Number five went to Turnberry, but Crail’s Hell Hole was a valiant contender and did indeed occupy the position until we were persuaded otherwise. Ultimately we just couldn’t justify omitting Turnberry’s fifth. Machrihanish Dunes was also very tempting, as was Cruden Bay. We could easily have this one wrong, but then you could argue that for half our selections without looking foolish

The sixth caused us particular heartache. Again it was the Trump International, joined by Carnoustie’s famous Hogan’s Alley that failed. Scotland has a plethora of quality hole number sixes and either of the other two would grace a normal track. By contrast, it has a dearth of number 7’s, which really came down to Gullane and Murcar

There seems to be a factory producing par 3’s for the eighth hole. Aberdeen had claims, as did the Castle course at St Andrews, but ultimately Troon’s Postage Stamp was always going to deliver

Turnberry’s ninth, Bruce’s Castle, was a shoe-in for nine, whereas Castle Stuart was unlucky again to lose out to Turnberry on number ten. Troon’s Railways was a lock on number eleven, and Kingsbarns wasn’t too difficult to slot on number twelve

Number thirteen was one of harder assignments. Muirfield was seriously considered, and indeed selected initially. North Berwick was also considered, and even chosen, for its quirky ‘Pitt’. Thirteen wasn’t a strong hole, but it was competitive, eventually we alighted on Nairn

Fourteen, like number six was another case of over-supply. Carnoustie’s daunting ‘Spectacles’ was passed up, as was St Andrews Old Course and the opportunity to opine the treachery of Hell Bunker. Either would make it on to any course under normal circumstances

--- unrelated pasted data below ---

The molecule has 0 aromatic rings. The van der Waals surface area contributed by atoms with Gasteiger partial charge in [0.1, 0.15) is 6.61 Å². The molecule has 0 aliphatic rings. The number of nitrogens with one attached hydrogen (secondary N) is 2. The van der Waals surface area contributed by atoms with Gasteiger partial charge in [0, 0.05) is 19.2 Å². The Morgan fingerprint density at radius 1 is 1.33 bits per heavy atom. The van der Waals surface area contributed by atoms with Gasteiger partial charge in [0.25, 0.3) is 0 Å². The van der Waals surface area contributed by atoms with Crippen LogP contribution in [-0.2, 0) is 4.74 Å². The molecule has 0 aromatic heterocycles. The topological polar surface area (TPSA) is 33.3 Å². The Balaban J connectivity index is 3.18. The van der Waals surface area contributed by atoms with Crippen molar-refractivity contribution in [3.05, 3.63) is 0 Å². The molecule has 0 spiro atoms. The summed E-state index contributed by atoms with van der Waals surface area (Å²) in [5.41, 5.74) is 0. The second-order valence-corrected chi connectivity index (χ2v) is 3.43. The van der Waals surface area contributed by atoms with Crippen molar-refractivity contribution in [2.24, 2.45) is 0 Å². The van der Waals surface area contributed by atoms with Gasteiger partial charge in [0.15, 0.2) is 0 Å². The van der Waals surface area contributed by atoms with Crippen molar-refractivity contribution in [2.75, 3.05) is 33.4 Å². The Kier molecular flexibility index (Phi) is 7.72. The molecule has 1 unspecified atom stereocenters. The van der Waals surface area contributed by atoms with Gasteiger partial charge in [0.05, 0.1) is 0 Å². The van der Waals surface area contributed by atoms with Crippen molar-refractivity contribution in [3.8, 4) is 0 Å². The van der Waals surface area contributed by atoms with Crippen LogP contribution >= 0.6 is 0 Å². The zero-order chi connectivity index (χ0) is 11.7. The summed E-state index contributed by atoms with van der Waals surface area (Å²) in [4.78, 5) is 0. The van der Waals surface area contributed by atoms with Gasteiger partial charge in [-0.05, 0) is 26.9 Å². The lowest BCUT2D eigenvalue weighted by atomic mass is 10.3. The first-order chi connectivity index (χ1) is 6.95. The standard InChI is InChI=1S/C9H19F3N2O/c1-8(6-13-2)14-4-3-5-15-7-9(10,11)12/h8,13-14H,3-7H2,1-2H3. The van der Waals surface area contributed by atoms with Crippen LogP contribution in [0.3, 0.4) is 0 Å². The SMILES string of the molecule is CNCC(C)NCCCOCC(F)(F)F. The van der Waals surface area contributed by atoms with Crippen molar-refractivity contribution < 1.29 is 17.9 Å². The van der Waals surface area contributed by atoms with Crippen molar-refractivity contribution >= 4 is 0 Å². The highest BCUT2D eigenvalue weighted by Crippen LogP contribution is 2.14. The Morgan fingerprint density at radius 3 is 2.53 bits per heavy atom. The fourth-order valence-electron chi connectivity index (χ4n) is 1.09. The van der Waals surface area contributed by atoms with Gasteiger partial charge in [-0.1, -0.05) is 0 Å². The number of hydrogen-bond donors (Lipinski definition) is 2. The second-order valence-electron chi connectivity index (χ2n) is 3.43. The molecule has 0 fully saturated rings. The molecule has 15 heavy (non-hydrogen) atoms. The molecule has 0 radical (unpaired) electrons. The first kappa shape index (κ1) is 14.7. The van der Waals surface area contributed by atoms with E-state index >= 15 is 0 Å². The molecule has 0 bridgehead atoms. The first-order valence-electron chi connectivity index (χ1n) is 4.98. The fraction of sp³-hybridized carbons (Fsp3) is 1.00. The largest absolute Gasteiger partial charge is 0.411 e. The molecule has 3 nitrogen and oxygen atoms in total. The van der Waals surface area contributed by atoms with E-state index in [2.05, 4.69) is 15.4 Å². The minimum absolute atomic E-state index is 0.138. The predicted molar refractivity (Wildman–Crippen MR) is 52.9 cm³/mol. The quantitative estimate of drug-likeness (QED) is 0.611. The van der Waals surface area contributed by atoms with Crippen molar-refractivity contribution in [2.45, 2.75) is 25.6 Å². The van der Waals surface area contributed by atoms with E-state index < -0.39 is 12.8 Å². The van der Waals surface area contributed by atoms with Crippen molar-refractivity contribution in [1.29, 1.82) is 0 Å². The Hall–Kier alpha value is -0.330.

Fifteen was a case of which of two par 3’s to go for. North Berwick was eventally given the nod for its difficulty, over Kingsbarns

Sixteen was the hardest hole we had to assign. The Ryder Cup par 5, at Gleneagles was also heavily considered, as was Carnoustie’s fiendish par 3. Ultimately, though we went for a controversial pick at Western Gailes, not because it’s a particularly classic hole, but because we feel it encapsulates so much about Scottish links golf. We can’t think of many par 4’s that can boast a railway line, a burn that protects the green, subtle fairways undulations, genuine pot bunkers, tangled long grasses, and gorse bushes, all on the same hole?

Seventeen only really had one candidate, albeit the cliff-top par 3 on the St Andrews castle course is noteworthy for its aesthetics

Eighteen was a tough choice again between The Moray Old Course and Carnoustie’s notorious final assignment. We’ve changed our minds a few times on this one. Carnoustie with the treacherous Barry Burn (ask Jean van de Velde) penal rough and difficult target to hit, made plenty of appeal. The call went to Lossiemouth however for the more demanding tee-shot and greater variety in the topography which requires players can conjure a second shot from different lies and stances. It’s difficult not to be impressed by the way the houses on the right lead you back into town (as they do on the St Andrews Old Course) and by the clubhouse perched high overlooking the green in a natural amphitheatre. This was another ‘heads or tails’ decision that Carnoustie narrowly lost